It’s only when she returns to work that the situation becomes unsustainable, because the mother finds it exhausting to combine the personal and professional mental load. For Camille, “despite everything, we try to maintain the mental burden to feel connected to the child. But you have to know how to let go of some tasks from the moment you return to work, before you drown.”
How to get your husband to help carry the mental load
It’s about knowing how to let go before you sink. Some men say, “If you want us to stop being mere ‘executors,’ perhaps you women should stop telling us— when we do something without consulting you— that such a thing has to be done differently, or that it should not be done… Of course we do things differently than women, but what’s the problem? It’s our way of doing things. When you get used to constantly being told that you should not do this or that, then you end up having to wait until they give you orders.” Anyone who does not recognize herself in that analysis, let her throw the first stone.
Isabelle Nicolas, a couples therapist, confirms the importance of knowing how to leave space for the other: “It is not a matter of delegating, but of giving the other person ownership and letting him do it his way. If things are not done as you would have done them, you have to bite your tongue.”
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According to her, the mental load is not destined for women alone. We can decide to distribute it between the couple. “A couple and a family are two adults who create a system. Nothing falls spontaneously into place. If you are expecting things to be organized on their own, it will not happen, and one of the two will end up managing everything alone. We really have to decide to share the mental load between husband and wife, and make each one the organizer of his or her own sector.”
As in a company, it is about brainstorming to launch a system that corresponds well to the couple’s life project. This can evolve with the spouses’ changing job situations and personal aspirations. Thus, one can initially be “shopping manager” and then move on to manage the children’s extracurricular activities later in life.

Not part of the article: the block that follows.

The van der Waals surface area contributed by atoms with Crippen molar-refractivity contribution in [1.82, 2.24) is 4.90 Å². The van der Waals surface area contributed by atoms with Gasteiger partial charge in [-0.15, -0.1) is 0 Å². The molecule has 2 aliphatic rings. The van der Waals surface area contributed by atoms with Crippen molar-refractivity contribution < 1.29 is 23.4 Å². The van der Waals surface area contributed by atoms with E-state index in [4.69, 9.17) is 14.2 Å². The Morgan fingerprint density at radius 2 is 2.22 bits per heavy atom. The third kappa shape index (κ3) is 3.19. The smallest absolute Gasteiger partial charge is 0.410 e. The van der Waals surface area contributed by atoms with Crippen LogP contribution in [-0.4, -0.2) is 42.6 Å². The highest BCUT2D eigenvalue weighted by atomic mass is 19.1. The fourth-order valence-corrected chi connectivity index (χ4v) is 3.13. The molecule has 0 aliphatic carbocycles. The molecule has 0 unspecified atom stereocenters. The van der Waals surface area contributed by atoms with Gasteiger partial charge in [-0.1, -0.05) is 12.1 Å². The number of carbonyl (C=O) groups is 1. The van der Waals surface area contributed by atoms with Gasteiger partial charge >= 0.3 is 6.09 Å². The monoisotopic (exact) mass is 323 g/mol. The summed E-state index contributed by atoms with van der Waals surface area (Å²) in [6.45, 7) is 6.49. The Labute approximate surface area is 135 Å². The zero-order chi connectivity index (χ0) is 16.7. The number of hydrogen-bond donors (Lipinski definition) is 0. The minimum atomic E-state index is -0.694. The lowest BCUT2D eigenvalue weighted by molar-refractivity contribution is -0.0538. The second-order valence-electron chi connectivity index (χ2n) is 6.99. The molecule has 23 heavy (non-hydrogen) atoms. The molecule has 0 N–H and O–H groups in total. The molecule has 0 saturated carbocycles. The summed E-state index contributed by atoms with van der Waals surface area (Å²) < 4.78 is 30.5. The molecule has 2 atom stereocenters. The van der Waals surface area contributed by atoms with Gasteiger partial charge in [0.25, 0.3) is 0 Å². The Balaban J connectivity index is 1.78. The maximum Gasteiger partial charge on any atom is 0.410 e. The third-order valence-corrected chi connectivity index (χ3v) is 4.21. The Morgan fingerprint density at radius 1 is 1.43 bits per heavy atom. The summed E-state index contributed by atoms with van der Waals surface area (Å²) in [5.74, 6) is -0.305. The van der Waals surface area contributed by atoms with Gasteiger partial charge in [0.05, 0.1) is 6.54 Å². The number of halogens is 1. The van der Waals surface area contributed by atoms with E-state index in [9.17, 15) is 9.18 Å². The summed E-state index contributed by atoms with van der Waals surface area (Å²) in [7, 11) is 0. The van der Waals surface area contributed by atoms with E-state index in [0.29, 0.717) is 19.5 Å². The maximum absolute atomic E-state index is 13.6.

What is essential is that each manage his or her task from A to Z, and this obviously includes the mental burden attached to it. But Isabelle insists on the fact that it does not become a private field. “Even if one is responsible, one must always consult the other. No one should become a stranger in his own home.”
In order to start up a functional organization, Isabelle suggests writing your personal tasks in your professional journal but keeping a reference calendar at home with a list of each one’s tasks. If one partner has a meeting at an inconvenient time, the other must know about it in order to be organized.
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“The important thing is not to stick to a system that does not work. If you are going through a mood swing or if you are exhausted, you have to talk about changing the procedure before you feel completely sunk. In any case, if something is wrong but you don’t speak up, then it’s your fault if the situation does not change.”
She continues: “There is incredible satisfaction when both manage the home together. Mutual admiration grows! How beautiful to know that one can count on the other, how beautiful to admire what he or she contributes to keep our shared life moving forward!”
As part of her good advice, Isabelle also shares a beautiful phrase that her husband always says to his friends and young couples preparing for marriage: “It is not that I help my wife: I manage my house with her.” Something to think about.
This article was originally published in the Spanish Edition of Aleteia.